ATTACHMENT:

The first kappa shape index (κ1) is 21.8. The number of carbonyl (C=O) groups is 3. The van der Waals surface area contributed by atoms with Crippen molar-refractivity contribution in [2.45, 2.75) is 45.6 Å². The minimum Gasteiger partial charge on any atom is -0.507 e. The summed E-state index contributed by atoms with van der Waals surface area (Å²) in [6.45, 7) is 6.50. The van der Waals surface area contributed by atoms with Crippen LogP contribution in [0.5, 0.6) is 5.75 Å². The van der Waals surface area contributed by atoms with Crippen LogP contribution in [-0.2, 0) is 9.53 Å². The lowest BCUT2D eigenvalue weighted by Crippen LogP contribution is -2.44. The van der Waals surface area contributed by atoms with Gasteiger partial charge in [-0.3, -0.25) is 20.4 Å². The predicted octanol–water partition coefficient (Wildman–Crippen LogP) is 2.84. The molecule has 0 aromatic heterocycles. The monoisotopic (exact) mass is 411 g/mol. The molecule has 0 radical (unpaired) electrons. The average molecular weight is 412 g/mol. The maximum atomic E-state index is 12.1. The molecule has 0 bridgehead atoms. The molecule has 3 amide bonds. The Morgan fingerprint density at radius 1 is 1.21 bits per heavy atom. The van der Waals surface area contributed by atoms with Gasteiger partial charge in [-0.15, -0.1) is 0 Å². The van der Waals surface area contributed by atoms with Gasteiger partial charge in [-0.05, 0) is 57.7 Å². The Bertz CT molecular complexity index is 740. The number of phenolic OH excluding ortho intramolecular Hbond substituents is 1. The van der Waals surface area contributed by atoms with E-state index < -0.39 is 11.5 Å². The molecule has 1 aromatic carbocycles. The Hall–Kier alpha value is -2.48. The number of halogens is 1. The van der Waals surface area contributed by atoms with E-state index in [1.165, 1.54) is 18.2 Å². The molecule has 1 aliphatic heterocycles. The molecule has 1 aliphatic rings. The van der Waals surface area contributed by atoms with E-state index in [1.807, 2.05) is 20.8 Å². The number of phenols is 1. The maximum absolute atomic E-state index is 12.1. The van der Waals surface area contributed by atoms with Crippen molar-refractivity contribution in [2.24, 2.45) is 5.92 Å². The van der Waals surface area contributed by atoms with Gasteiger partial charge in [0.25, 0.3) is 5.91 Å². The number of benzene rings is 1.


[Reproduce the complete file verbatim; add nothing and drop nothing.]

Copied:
The first kappa shape index (κ1) is 21.8. The number of carbonyl (C=O) groups is 3. The van der Waals surface area contributed by atoms with Crippen molar-refractivity contribution in [2.45, 2.75) is 45.6 Å². The minimum Gasteiger partial charge on any atom is -0.507 e. The summed E-state index contributed by atoms with van der Waals surface area (Å²) in [6.45, 7) is 6.50. The van der Waals surface area contributed by atoms with Crippen LogP contribution in [0.5, 0.6) is 5.75 Å². The van der Waals surface area contributed by atoms with Crippen LogP contribution in [-0.2, 0) is 9.53 Å². The lowest BCUT2D eigenvalue weighted by Crippen LogP contribution is -2.44. The van der Waals surface area contributed by atoms with Gasteiger partial charge in [-0.3, -0.25) is 20.4 Å². The predicted octanol–water partition coefficient (Wildman–Crippen LogP) is 2.84. The molecule has 0 aromatic heterocycles. The monoisotopic (exact) mass is 411 g/mol. The molecule has 0 radical (unpaired) electrons. The average molecular weight is 412 g/mol. The maximum atomic E-state index is 12.1. The molecule has 0 bridgehead atoms. The molecule has 3 amide bonds. The Morgan fingerprint density at radius 1 is 1.21 bits per heavy atom. The van der Waals surface area contributed by atoms with Gasteiger partial charge in [-0.15, -0.1) is 0 Å². The van der Waals surface area contributed by atoms with Gasteiger partial charge in [-0.05, 0) is 57.7 Å². The Bertz CT molecular complexity index is 740. The number of phenolic OH excluding ortho intramolecular Hbond substituents is 1. The van der Waals surface area contributed by atoms with E-state index < -0.39 is 11.5 Å². The molecule has 1 aromatic carbocycles. The Hall–Kier alpha value is -2.48. The number of halogens is 1. The van der Waals surface area contributed by atoms with E-state index in [1.165, 1.54) is 18.2 Å². The molecule has 1 aliphatic heterocycles. The molecule has 1 aliphatic rings. The van der Waals surface area contributed by atoms with E-state index in [1.807, 2.05) is 20.8 Å². The number of phenols is 1. The maximum absolute atomic E-state index is 12.1. The van der Waals surface area contributed by atoms with Crippen molar-refractivity contribution in [2.24, 2.45) is 5.92 Å². The van der Waals surface area contributed by atoms with Gasteiger partial charge in [0.25, 0.3) is 5.91 Å². The number of benzene rings is 1.